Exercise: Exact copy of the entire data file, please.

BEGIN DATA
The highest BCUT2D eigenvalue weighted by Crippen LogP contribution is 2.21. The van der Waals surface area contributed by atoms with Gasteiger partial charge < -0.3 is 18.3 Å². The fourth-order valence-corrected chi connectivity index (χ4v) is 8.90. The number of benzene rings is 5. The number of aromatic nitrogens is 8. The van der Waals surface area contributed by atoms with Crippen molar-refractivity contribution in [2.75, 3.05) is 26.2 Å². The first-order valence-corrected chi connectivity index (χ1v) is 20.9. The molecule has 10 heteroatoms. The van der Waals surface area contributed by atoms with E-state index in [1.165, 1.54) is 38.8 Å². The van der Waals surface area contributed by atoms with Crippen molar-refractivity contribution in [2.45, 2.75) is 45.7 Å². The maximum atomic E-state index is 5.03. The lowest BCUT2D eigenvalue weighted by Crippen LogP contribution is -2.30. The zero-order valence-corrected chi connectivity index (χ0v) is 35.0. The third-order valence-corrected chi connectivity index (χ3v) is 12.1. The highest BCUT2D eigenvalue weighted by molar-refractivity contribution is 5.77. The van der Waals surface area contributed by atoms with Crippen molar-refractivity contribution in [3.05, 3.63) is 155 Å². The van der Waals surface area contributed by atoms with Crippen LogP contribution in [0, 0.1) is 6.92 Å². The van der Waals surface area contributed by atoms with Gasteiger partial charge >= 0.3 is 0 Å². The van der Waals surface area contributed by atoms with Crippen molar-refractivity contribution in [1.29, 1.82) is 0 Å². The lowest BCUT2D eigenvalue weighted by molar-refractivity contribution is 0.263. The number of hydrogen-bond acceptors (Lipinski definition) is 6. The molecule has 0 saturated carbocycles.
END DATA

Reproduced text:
The highest BCUT2D eigenvalue weighted by Crippen LogP contribution is 2.21. The van der Waals surface area contributed by atoms with Gasteiger partial charge < -0.3 is 18.3 Å². The fourth-order valence-corrected chi connectivity index (χ4v) is 8.90. The number of benzene rings is 5. The number of aromatic nitrogens is 8. The van der Waals surface area contributed by atoms with Crippen molar-refractivity contribution in [2.75, 3.05) is 26.2 Å². The first-order valence-corrected chi connectivity index (χ1v) is 20.9. The molecule has 10 heteroatoms. The van der Waals surface area contributed by atoms with E-state index in [1.165, 1.54) is 38.8 Å². The van der Waals surface area contributed by atoms with Crippen molar-refractivity contribution in [2.45, 2.75) is 45.7 Å². The maximum atomic E-state index is 5.03. The lowest BCUT2D eigenvalue weighted by Crippen LogP contribution is -2.30. The zero-order valence-corrected chi connectivity index (χ0v) is 35.0. The third-order valence-corrected chi connectivity index (χ3v) is 12.1. The highest BCUT2D eigenvalue weighted by molar-refractivity contribution is 5.77. The van der Waals surface area contributed by atoms with Crippen molar-refractivity contribution in [3.05, 3.63) is 155 Å². The van der Waals surface area contributed by atoms with Crippen LogP contribution in [0, 0.1) is 6.92 Å². The van der Waals surface area contributed by atoms with Gasteiger partial charge >= 0.3 is 0 Å². The van der Waals surface area contributed by atoms with Crippen molar-refractivity contribution in [1.29, 1.82) is 0 Å². The lowest BCUT2D eigenvalue weighted by molar-refractivity contribution is 0.263. The number of hydrogen-bond acceptors (Lipinski definition) is 6. The molecule has 0 saturated carbocycles.